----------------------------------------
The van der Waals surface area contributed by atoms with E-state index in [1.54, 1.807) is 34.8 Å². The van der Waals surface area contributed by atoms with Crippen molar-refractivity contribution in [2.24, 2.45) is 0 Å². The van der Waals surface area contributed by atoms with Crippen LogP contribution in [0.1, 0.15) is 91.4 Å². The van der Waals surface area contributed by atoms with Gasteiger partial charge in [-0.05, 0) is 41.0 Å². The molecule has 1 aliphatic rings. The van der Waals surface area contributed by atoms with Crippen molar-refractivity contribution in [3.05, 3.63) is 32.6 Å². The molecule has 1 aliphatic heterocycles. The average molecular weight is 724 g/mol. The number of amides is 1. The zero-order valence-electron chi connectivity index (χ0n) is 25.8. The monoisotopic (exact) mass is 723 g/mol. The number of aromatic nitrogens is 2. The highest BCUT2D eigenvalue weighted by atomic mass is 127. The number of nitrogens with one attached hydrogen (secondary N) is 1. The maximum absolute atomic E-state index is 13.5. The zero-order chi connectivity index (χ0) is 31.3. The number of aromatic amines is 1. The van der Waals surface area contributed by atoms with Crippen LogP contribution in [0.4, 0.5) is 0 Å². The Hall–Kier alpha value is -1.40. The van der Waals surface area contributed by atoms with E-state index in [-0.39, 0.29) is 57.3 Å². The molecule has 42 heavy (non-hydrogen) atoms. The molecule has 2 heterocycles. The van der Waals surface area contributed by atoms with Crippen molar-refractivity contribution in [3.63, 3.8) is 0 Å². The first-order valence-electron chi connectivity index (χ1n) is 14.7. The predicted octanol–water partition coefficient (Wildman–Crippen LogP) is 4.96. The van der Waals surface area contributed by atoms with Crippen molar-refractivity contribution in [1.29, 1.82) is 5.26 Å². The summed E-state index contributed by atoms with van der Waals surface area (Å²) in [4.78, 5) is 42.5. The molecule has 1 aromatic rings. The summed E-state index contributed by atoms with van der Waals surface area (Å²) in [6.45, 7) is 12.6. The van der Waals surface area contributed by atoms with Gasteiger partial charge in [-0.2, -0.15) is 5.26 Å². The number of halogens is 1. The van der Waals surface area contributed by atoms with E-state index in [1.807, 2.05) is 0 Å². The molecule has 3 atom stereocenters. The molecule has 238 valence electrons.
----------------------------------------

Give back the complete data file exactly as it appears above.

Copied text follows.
The van der Waals surface area contributed by atoms with E-state index in [1.54, 1.807) is 34.8 Å². The van der Waals surface area contributed by atoms with Crippen molar-refractivity contribution in [2.24, 2.45) is 0 Å². The van der Waals surface area contributed by atoms with Crippen LogP contribution in [0.1, 0.15) is 91.4 Å². The van der Waals surface area contributed by atoms with Gasteiger partial charge in [-0.05, 0) is 41.0 Å². The molecule has 1 aliphatic rings. The van der Waals surface area contributed by atoms with Crippen molar-refractivity contribution in [3.05, 3.63) is 32.6 Å². The molecule has 1 aliphatic heterocycles. The average molecular weight is 724 g/mol. The number of amides is 1. The zero-order valence-electron chi connectivity index (χ0n) is 25.8. The monoisotopic (exact) mass is 723 g/mol. The number of aromatic nitrogens is 2. The highest BCUT2D eigenvalue weighted by atomic mass is 127. The number of nitrogens with one attached hydrogen (secondary N) is 1. The maximum absolute atomic E-state index is 13.5. The zero-order chi connectivity index (χ0) is 31.3. The number of aromatic amines is 1. The van der Waals surface area contributed by atoms with Crippen LogP contribution in [0.4, 0.5) is 0 Å². The Hall–Kier alpha value is -1.40. The van der Waals surface area contributed by atoms with E-state index in [-0.39, 0.29) is 57.3 Å². The molecule has 42 heavy (non-hydrogen) atoms. The molecule has 2 heterocycles. The van der Waals surface area contributed by atoms with Crippen molar-refractivity contribution in [3.63, 3.8) is 0 Å². The first-order valence-electron chi connectivity index (χ1n) is 14.7. The predicted octanol–water partition coefficient (Wildman–Crippen LogP) is 4.96. The van der Waals surface area contributed by atoms with Crippen molar-refractivity contribution in [1.29, 1.82) is 5.26 Å². The summed E-state index contributed by atoms with van der Waals surface area (Å²) in [4.78, 5) is 42.5. The molecule has 1 aromatic rings. The summed E-state index contributed by atoms with van der Waals surface area (Å²) in [6.45, 7) is 12.6. The van der Waals surface area contributed by atoms with Gasteiger partial charge in [-0.2, -0.15) is 5.26 Å². The number of halogens is 1. The van der Waals surface area contributed by atoms with E-state index in [1.807, 2.05) is 0 Å². The molecule has 3 atom stereocenters. The molecule has 238 valence electrons.